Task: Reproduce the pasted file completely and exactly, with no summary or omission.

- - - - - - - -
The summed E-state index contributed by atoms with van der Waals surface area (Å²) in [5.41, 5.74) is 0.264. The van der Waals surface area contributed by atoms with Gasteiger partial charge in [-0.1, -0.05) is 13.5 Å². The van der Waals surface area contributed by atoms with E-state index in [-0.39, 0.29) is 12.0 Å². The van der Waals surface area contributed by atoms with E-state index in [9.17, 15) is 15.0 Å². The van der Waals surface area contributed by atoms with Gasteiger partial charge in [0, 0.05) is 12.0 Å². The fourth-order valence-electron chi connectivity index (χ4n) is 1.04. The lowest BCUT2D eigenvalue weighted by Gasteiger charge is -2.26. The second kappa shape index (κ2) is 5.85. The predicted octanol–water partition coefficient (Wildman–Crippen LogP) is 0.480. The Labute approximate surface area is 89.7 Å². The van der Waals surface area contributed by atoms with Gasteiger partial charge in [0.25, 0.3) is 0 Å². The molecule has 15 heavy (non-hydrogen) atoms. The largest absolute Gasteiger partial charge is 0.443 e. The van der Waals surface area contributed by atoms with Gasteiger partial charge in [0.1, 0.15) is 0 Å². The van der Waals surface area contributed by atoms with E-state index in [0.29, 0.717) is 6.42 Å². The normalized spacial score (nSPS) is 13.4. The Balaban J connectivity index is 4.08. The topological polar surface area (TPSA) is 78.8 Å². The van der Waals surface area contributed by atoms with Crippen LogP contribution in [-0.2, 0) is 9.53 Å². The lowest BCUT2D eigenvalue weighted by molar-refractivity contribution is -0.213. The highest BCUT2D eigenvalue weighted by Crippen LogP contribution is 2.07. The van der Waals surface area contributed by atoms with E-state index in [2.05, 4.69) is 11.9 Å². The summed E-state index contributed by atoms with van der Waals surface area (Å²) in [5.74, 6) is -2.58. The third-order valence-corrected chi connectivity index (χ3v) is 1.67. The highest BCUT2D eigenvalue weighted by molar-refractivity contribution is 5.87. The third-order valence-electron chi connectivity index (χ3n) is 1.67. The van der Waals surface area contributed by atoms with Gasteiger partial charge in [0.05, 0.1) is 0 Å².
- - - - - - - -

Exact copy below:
The summed E-state index contributed by atoms with van der Waals surface area (Å²) in [5.41, 5.74) is 0.264. The van der Waals surface area contributed by atoms with Gasteiger partial charge in [-0.1, -0.05) is 13.5 Å². The van der Waals surface area contributed by atoms with E-state index in [-0.39, 0.29) is 12.0 Å². The van der Waals surface area contributed by atoms with E-state index in [9.17, 15) is 15.0 Å². The van der Waals surface area contributed by atoms with Gasteiger partial charge in [0, 0.05) is 12.0 Å². The fourth-order valence-electron chi connectivity index (χ4n) is 1.04. The lowest BCUT2D eigenvalue weighted by Gasteiger charge is -2.26. The second kappa shape index (κ2) is 5.85. The predicted octanol–water partition coefficient (Wildman–Crippen LogP) is 0.480. The Labute approximate surface area is 89.7 Å². The van der Waals surface area contributed by atoms with Gasteiger partial charge in [0.25, 0.3) is 0 Å². The molecule has 15 heavy (non-hydrogen) atoms. The largest absolute Gasteiger partial charge is 0.443 e. The van der Waals surface area contributed by atoms with Gasteiger partial charge in [0.1, 0.15) is 0 Å². The van der Waals surface area contributed by atoms with E-state index in [0.29, 0.717) is 6.42 Å². The normalized spacial score (nSPS) is 13.4. The Balaban J connectivity index is 4.08. The topological polar surface area (TPSA) is 78.8 Å². The van der Waals surface area contributed by atoms with Crippen LogP contribution in [-0.2, 0) is 9.53 Å². The lowest BCUT2D eigenvalue weighted by molar-refractivity contribution is -0.213. The highest BCUT2D eigenvalue weighted by Crippen LogP contribution is 2.07. The van der Waals surface area contributed by atoms with E-state index in [2.05, 4.69) is 11.9 Å². The summed E-state index contributed by atoms with van der Waals surface area (Å²) in [5.74, 6) is -2.58. The third-order valence-corrected chi connectivity index (χ3v) is 1.67. The highest BCUT2D eigenvalue weighted by molar-refractivity contribution is 5.87. The third-order valence-electron chi connectivity index (χ3n) is 1.67. The van der Waals surface area contributed by atoms with Gasteiger partial charge in [0.05, 0.1) is 0 Å².